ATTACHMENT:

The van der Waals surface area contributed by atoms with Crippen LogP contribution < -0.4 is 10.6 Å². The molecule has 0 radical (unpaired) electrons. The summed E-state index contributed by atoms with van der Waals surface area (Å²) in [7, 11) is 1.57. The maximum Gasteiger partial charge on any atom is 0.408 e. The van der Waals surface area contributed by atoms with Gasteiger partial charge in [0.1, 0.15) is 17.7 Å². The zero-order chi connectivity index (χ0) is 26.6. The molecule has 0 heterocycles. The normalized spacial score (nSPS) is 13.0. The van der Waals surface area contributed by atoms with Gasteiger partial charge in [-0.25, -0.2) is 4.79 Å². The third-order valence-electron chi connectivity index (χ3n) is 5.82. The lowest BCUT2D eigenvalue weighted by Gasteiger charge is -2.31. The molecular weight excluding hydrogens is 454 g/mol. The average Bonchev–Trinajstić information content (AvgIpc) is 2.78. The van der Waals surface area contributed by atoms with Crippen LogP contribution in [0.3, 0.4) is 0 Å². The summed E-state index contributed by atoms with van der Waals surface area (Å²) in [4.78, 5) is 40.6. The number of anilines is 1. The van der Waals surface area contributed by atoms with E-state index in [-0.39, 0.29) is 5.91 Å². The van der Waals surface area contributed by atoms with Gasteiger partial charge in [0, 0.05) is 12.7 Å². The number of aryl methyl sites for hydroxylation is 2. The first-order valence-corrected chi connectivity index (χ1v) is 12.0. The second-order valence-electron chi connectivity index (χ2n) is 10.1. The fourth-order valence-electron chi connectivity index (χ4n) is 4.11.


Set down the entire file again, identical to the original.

The van der Waals surface area contributed by atoms with Crippen LogP contribution < -0.4 is 10.6 Å². The molecule has 0 radical (unpaired) electrons. The summed E-state index contributed by atoms with van der Waals surface area (Å²) in [7, 11) is 1.57. The maximum Gasteiger partial charge on any atom is 0.408 e. The van der Waals surface area contributed by atoms with Gasteiger partial charge in [0.1, 0.15) is 17.7 Å². The zero-order chi connectivity index (χ0) is 26.6. The molecule has 0 heterocycles. The normalized spacial score (nSPS) is 13.0. The van der Waals surface area contributed by atoms with Gasteiger partial charge in [-0.25, -0.2) is 4.79 Å². The third-order valence-electron chi connectivity index (χ3n) is 5.82. The lowest BCUT2D eigenvalue weighted by Gasteiger charge is -2.31. The molecular weight excluding hydrogens is 454 g/mol. The average Bonchev–Trinajstić information content (AvgIpc) is 2.78. The van der Waals surface area contributed by atoms with Crippen LogP contribution in [0.3, 0.4) is 0 Å². The summed E-state index contributed by atoms with van der Waals surface area (Å²) in [4.78, 5) is 40.6. The number of anilines is 1. The van der Waals surface area contributed by atoms with E-state index in [-0.39, 0.29) is 5.91 Å². The van der Waals surface area contributed by atoms with Gasteiger partial charge in [0, 0.05) is 12.7 Å². The number of aryl methyl sites for hydroxylation is 2. The first-order valence-corrected chi connectivity index (χ1v) is 12.0. The second-order valence-electron chi connectivity index (χ2n) is 10.1. The fourth-order valence-electron chi connectivity index (χ4n) is 4.11.